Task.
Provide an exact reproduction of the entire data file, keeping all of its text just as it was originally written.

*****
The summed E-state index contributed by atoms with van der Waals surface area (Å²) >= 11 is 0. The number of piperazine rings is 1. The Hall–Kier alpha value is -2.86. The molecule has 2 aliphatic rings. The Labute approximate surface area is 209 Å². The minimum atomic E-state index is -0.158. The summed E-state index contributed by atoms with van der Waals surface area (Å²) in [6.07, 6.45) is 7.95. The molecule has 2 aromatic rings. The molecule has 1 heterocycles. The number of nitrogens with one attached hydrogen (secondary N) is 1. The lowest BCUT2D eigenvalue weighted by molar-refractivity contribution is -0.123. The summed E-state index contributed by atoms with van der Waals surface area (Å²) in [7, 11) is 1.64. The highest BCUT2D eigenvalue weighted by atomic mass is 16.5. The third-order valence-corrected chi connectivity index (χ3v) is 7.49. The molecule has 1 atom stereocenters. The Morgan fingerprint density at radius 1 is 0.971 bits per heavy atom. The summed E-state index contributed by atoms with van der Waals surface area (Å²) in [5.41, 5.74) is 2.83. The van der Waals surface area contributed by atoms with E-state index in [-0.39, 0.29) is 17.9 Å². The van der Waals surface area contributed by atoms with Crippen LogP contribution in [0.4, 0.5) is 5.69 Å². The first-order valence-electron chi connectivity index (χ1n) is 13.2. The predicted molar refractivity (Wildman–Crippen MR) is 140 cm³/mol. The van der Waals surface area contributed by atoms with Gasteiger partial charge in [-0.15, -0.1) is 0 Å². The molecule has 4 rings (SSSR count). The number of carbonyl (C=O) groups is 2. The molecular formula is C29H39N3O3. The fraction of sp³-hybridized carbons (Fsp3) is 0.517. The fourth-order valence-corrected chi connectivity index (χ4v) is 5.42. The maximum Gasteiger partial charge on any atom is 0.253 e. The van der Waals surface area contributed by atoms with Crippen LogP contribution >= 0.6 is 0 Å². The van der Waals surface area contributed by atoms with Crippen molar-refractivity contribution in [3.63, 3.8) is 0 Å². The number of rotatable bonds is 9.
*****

The summed E-state index contributed by atoms with van der Waals surface area (Å²) >= 11 is 0. The number of piperazine rings is 1. The Hall–Kier alpha value is -2.86. The molecule has 2 aliphatic rings. The Labute approximate surface area is 209 Å². The minimum atomic E-state index is -0.158. The summed E-state index contributed by atoms with van der Waals surface area (Å²) in [6.07, 6.45) is 7.95. The molecule has 2 aromatic rings. The molecule has 1 heterocycles. The number of nitrogens with one attached hydrogen (secondary N) is 1. The lowest BCUT2D eigenvalue weighted by molar-refractivity contribution is -0.123. The summed E-state index contributed by atoms with van der Waals surface area (Å²) in [7, 11) is 1.64. The highest BCUT2D eigenvalue weighted by atomic mass is 16.5. The third-order valence-corrected chi connectivity index (χ3v) is 7.49. The molecule has 1 atom stereocenters. The Morgan fingerprint density at radius 1 is 0.971 bits per heavy atom. The summed E-state index contributed by atoms with van der Waals surface area (Å²) in [5.41, 5.74) is 2.83. The van der Waals surface area contributed by atoms with E-state index in [-0.39, 0.29) is 17.9 Å². The van der Waals surface area contributed by atoms with Crippen LogP contribution in [0.4, 0.5) is 5.69 Å². The first-order valence-electron chi connectivity index (χ1n) is 13.2. The predicted molar refractivity (Wildman–Crippen MR) is 140 cm³/mol. The van der Waals surface area contributed by atoms with Gasteiger partial charge in [-0.15, -0.1) is 0 Å². The molecule has 4 rings (SSSR count). The number of carbonyl (C=O) groups is 2. The molecular formula is C29H39N3O3. The fraction of sp³-hybridized carbons (Fsp3) is 0.517. The fourth-order valence-corrected chi connectivity index (χ4v) is 5.42. The maximum Gasteiger partial charge on any atom is 0.253 e. The van der Waals surface area contributed by atoms with Crippen LogP contribution >= 0.6 is 0 Å². The van der Waals surface area contributed by atoms with Crippen molar-refractivity contribution in [3.63, 3.8) is 0 Å². The number of rotatable bonds is 9.